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How the DACA Program Impacts the U.S. Economy

By Edgar R. Olivo

On June 18, 2020, the United States Supreme Court upheld a decision to extend the DACA program through which hundreds of thousands of Dreamers across the United States can live and work without the fear of deportation.

Since 2012, the Deferred Action for Childhood Arrivals (DACA) program has shielded many young undocumented immigrants from deportation. The Department of Homeland Security (DHS) set forth guidelines allowing young people brought to America as children who do not present a risk to public safety or national security and meet other criteria to stay in the country.

The program is good news for our economy as it allows for immigrant talent and skills to contribute to the overall economic health of our country.

How does the DACA program impact the economy? Here are a few key highlights.

Who are the Dreamers?

  • According to a 2018 report on the economic impact of the DACA program, there are about 800,000 Dreamers who are currently protected from deportation by the program.
  • Around 81 percent were born in Mexico and the remainder of the recipients are from more than 190 countries around the world.
  • Nearly 45 percent of the nation’s DACA recipients live in California or Texas and the average age of a DACA recipient is 26.
    Now that the life of DACA has been extended, what is the Dreamers’ economic contribution?

Macroeconomic Contribution:

  • The DACA program has saved the federal government $60 billion in deportation expenses and could boost economic growth by $280 billion.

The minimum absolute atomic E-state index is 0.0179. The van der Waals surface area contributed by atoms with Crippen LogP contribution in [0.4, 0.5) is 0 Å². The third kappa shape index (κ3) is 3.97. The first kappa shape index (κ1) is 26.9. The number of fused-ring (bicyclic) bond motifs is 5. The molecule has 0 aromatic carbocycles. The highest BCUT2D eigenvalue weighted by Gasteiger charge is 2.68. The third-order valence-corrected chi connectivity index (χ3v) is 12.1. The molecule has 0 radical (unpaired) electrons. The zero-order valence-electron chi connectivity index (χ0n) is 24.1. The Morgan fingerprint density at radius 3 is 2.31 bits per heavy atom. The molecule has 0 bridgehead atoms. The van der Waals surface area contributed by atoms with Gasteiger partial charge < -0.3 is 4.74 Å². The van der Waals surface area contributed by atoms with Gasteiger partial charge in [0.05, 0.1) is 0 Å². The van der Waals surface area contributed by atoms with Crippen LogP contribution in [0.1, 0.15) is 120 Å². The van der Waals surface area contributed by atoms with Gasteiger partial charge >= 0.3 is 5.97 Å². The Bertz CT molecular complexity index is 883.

• Now that the life of the program has been extended, this could now create in the United States more than $460 billion in economic output over a decade.
  • Contributions to critical public programs like Social Security and Medicaid will likely increase significantly.

Tax Contribution:

  • More tax revenue for government: DACA-enrolled and -eligible immigrants contribute roughly $2 billion each year in state and local taxes, including personal income, property, sales and excise taxes.
  • Dreamers pay, on average, 8.9 percent of their income in state and local taxes, higher than that paid by taxpayers in the top 1 percent.
    DACA-eligible workers contribute $1.4 billion in federal taxes, $2 billion in Social Security taxes, and $470 million in Medicare each year.
    Consumer Spending Power:
  • About 24 percent of DACA recipients over age 25 have bought their first home.
  • In 26 states, DACA-eligible spending power is at least $100 million.


  • More than 5 percent of DACA recipients under age 25 have started a small business.
  • Eight percent of Dreamers over 25 years old are entrepreneurs and employing workers.
  • Many businesses and jobs are now protected because of the DACA program.

Small-Business Workforce:

  • Millions of small firms around the country rely on Dreamers for a qualified, trained and stable workforce.
  • Direct savings to employers of Dreamers will be more than $6 billion in worker turnover costs, including hiring and training.
  • The cost to employers of rescinding DACA would be the equivalent of an estimated 30 major regulations — more than $3 billion in annual costs falling directly on employers.

It is impossible to deny that the DACA program has helped better the lives of immigrants — from better wages, access to educational funding resources, investments and safety. It is also impossible to deny that immigrants contribute to the overall health of the American economy.

During the COVID-19 crisis, we can heave a big sigh of relief to know we have kept DACA recipients who are frontline healthcare workers (29,000+ employed), teachers (15K+ employed) and food-related occupations (142K+ employed) in their roles when we need them the most.

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